"Oct. 18, 2012 -- While the use of long-acting intrauterine devices (IUDs) is increasing, 1 in 9 women at risk for unintended pregnancies is not using any birth control, according to a new government report.
Researchers from the Natio"...
- Patient Information:
Details with Side Effects
- Mirena is indicated for intrauterine contraception for up to 5 years.
- Mirena is also indicated for the treatment of heavy menstrual bleeding in women who choose to use intrauterine contraception as their method of contraception.
Mirena is recommended for women who have had at least one child.
The system should be replaced after 5 years if continued use is desired.
DOSAGE AND ADMINISTRATION
Mirena contains 52 mg of levonorgestrel. Initially, levonorgestrel is released at a rate of approximately 20 mcg/day. This rate decreases progressively to half that value after 5 years.
Mirena is packaged sterile within an inserter. Information regarding insertion instructions, patient counseling and record keeping, patient follow-up, removal of Mirena and continuation of contraception after removal is provided below.
- NOTE: Mirena should be inserted by a trained healthcare provider. Healthcare providers are advised to become thoroughly familiar with the insertion instructions before attempting insertion of Mirena.
- Mirena is inserted with the provided inserter (Figure 1a) into the uterine cavity within seven days of the onset of menstruation or immediately after a first trimester abortion by carefully following the insertion instructions. It can be replaced by a new Mirena at any time during the menstrual cycle.
Figure 1a: Mirena and inserter
Preparation for insertion
- Ensure that the patient understands the contents of the Patient Information Booklet and obtain consent. A consent form that includes the lot number is on the last page of the Patient Information Booklet.
- Confirm that there are no contraindications to the use of Mirena.
- Perform a urine pregnancy test, if indicated.
- With the patient comfortably in lithotomy position, gently insert a speculum to visualize the cervix and rule out genital contraindications to the use of Mirena.
- Do a bimanual exam to establish the size and position of the uterus, to detect other genital contraindications, and to exclude pregnancy.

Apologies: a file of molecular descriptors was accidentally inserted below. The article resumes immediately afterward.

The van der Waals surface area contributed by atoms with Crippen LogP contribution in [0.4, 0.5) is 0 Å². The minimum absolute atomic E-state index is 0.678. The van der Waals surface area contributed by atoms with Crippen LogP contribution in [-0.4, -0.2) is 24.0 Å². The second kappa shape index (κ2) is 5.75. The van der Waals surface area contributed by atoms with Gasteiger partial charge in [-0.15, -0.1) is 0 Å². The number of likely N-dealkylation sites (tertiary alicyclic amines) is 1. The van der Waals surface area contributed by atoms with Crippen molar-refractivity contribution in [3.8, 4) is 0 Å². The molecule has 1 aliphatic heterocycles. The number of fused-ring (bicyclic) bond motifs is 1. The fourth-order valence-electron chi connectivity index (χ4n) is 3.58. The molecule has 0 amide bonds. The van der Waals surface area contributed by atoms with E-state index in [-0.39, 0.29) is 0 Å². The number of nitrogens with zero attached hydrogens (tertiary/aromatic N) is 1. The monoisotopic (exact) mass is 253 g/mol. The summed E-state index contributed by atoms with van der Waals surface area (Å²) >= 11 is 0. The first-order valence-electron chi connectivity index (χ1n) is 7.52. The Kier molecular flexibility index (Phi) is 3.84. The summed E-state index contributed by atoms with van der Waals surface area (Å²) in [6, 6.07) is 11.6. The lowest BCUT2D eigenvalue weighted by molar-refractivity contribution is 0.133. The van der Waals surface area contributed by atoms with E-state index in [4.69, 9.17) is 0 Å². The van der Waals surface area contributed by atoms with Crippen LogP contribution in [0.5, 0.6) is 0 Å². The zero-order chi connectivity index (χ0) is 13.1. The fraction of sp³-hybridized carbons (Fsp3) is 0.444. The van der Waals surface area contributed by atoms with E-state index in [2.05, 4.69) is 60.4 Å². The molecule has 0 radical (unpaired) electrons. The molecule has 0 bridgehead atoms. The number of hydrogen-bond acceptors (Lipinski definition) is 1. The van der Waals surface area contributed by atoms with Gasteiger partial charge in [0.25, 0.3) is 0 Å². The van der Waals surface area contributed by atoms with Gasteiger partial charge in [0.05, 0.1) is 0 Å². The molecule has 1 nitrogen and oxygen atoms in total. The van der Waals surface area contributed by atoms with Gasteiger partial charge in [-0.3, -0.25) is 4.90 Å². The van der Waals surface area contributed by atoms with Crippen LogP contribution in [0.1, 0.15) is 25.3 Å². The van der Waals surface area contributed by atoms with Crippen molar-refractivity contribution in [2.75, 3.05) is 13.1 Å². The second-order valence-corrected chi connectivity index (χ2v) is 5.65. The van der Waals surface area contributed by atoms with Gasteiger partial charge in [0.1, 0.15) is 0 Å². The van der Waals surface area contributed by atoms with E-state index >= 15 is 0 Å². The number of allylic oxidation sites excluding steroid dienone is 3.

- Thoroughly cleanse the cervix and vagina with a suitable antiseptic solution. Perform a paracervical block, if needed.
- Prepare to sound the uterine cavity. Grasp the upper lip of the cervix with a tenaculum forceps and apply gentle traction to align the cervical canal with the uterine cavity. If the uterus is retroverted, it may be more appropriate to grasp the lower lip of the cervix. Note that the tenaculum forceps should remain in position throughout the insertion procedure to maintain gentle traction on the cervix.
- Gently insert a uterine sound to check the patency of the cervix, measure the depth of the uterine cavity, confirm its direction and exclude the presence of any uterine anomaly. If you encounter cervical stenosis, use dilatation, not force, to overcome resistance.
- The uterus should sound to a depth of 6 to 10 cm. Insertion of Mirena into a uterine cavity less than 6 cm by sounding may increase the incidence of expulsion, bleeding, pain, perforation, and possibly pregnancy.
- After ascertaining that the patient is appropriate for Mirena, open the carton containing Mirena.
Ensure use of sterile technique throughout the entire procedure.
Step 1–Opening of the sterile package
- Open the sterile package completely (Figure 1b).
- Place sterile gloves on your hands.
- Pick up the handle of the inserter containing Mirena and carefully release the threads so that they hang freely.
- Place your thumb or forefinger on the slider. Make sure
that the slider is in the furthest position away from you, for example, at the
top of the handle towards the insertion tube (Figure 1b).
NOTE: Keep your thumb or forefinger on the slider until insertion is complete.
- With the centimeter scale of the insertion tube facing up, check that the arms of Mirena are in a horizontal position. If they are not, align them on a flat, sterile surface, for example, the sterile package (Figures 1b and 1c).
Figure 1b: Aligning the arms with the slider in the
Figure 1c: Checking that the arms are horizontal and aligned with respect to the scale
Step 2–Load Mirena into the insertion tube
- Holding the slider in the furthest position, pull on both threads to load Mirena into the insertion tube (Figure 2a).
- Note that the knobs at the ends of the arms now meet to close the open end of the insertion tube (Figure 2b).
If the knobs do not meet properly
If the knobs do not meet properly, release the arms by pulling the slider back to the mark (raised horizontal line on the handle) (Figure 6a). Re-load Mirena by aligning the open arms on a sterile surface (Figure 1b). Return the slider to its furthermost position and pull on both threads. Check for proper loading (Figure 2b).
Figure 2a: Loading Mirena into the insertion tube
Figure 2b: Properly loaded Mirena with knobs closing
the end of the insertion tube
Step 3–Secure the threads
Secure the threads in the cleft at the bottom end of the handle to keep Mirena in the loaded position (Figure 3).
Figure 3: Threads are secured in the cleft
Step 4–Setting the flange
Set the upper edge of the flange to the depth measured during the uterine sounding (Figure 4).
Figure 4: Setting the flange to the uterine depth
Step 5–Mirena is now ready to be inserted
- Continue to hold the slider with the thumb or forefinger firmly in the furthermost position. Grasp the tenaculum forceps with your other hand and apply gentle traction to align the cervical canal with the uterine cavity.